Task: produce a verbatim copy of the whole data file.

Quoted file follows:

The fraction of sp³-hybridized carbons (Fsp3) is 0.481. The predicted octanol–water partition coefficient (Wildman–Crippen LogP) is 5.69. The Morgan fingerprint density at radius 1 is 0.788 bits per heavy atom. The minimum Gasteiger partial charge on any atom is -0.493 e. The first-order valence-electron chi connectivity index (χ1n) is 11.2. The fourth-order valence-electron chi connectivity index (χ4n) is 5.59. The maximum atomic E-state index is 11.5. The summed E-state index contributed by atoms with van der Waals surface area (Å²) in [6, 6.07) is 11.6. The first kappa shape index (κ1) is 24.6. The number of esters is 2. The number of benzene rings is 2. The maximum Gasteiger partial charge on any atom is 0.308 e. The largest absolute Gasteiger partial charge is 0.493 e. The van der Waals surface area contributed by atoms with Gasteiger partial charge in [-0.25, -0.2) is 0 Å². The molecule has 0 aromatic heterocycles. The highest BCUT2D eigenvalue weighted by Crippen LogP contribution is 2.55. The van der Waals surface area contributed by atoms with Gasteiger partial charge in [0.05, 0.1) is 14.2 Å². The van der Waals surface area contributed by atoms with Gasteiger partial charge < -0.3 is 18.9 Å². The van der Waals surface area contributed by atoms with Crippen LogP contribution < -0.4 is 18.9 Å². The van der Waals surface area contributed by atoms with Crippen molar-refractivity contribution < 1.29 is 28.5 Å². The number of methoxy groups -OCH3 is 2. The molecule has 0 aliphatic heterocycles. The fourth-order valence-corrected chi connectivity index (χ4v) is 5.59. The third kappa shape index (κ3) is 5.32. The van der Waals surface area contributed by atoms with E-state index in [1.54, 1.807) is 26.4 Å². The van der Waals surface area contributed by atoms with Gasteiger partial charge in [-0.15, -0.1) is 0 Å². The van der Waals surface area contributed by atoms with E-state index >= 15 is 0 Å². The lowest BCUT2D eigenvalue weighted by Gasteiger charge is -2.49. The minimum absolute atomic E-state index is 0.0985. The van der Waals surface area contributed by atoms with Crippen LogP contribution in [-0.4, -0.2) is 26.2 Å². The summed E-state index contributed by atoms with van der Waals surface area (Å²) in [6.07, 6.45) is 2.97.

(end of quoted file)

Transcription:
The fraction of sp³-hybridized carbons (Fsp3) is 0.481. The predicted octanol–water partition coefficient (Wildman–Crippen LogP) is 5.69. The Morgan fingerprint density at radius 1 is 0.788 bits per heavy atom. The minimum Gasteiger partial charge on any atom is -0.493 e. The first-order valence-electron chi connectivity index (χ1n) is 11.2. The fourth-order valence-electron chi connectivity index (χ4n) is 5.59. The maximum atomic E-state index is 11.5. The summed E-state index contributed by atoms with van der Waals surface area (Å²) in [6, 6.07) is 11.6. The first kappa shape index (κ1) is 24.6. The number of esters is 2. The number of benzene rings is 2. The maximum Gasteiger partial charge on any atom is 0.308 e. The largest absolute Gasteiger partial charge is 0.493 e. The van der Waals surface area contributed by atoms with Gasteiger partial charge in [-0.25, -0.2) is 0 Å². The molecule has 0 aromatic heterocycles. The highest BCUT2D eigenvalue weighted by Crippen LogP contribution is 2.55. The van der Waals surface area contributed by atoms with Gasteiger partial charge in [0.05, 0.1) is 14.2 Å². The van der Waals surface area contributed by atoms with Gasteiger partial charge < -0.3 is 18.9 Å². The van der Waals surface area contributed by atoms with Crippen LogP contribution < -0.4 is 18.9 Å². The van der Waals surface area contributed by atoms with Crippen molar-refractivity contribution < 1.29 is 28.5 Å². The number of methoxy groups -OCH3 is 2. The molecule has 0 aliphatic heterocycles. The fourth-order valence-corrected chi connectivity index (χ4v) is 5.59. The third kappa shape index (κ3) is 5.32. The van der Waals surface area contributed by atoms with E-state index in [1.54, 1.807) is 26.4 Å². The van der Waals surface area contributed by atoms with Gasteiger partial charge in [-0.15, -0.1) is 0 Å². The van der Waals surface area contributed by atoms with E-state index >= 15 is 0 Å². The lowest BCUT2D eigenvalue weighted by Gasteiger charge is -2.49. The minimum absolute atomic E-state index is 0.0985. The van der Waals surface area contributed by atoms with Crippen LogP contribution in [-0.4, -0.2) is 26.2 Å². The summed E-state index contributed by atoms with van der Waals surface area (Å²) in [6.07, 6.45) is 2.97.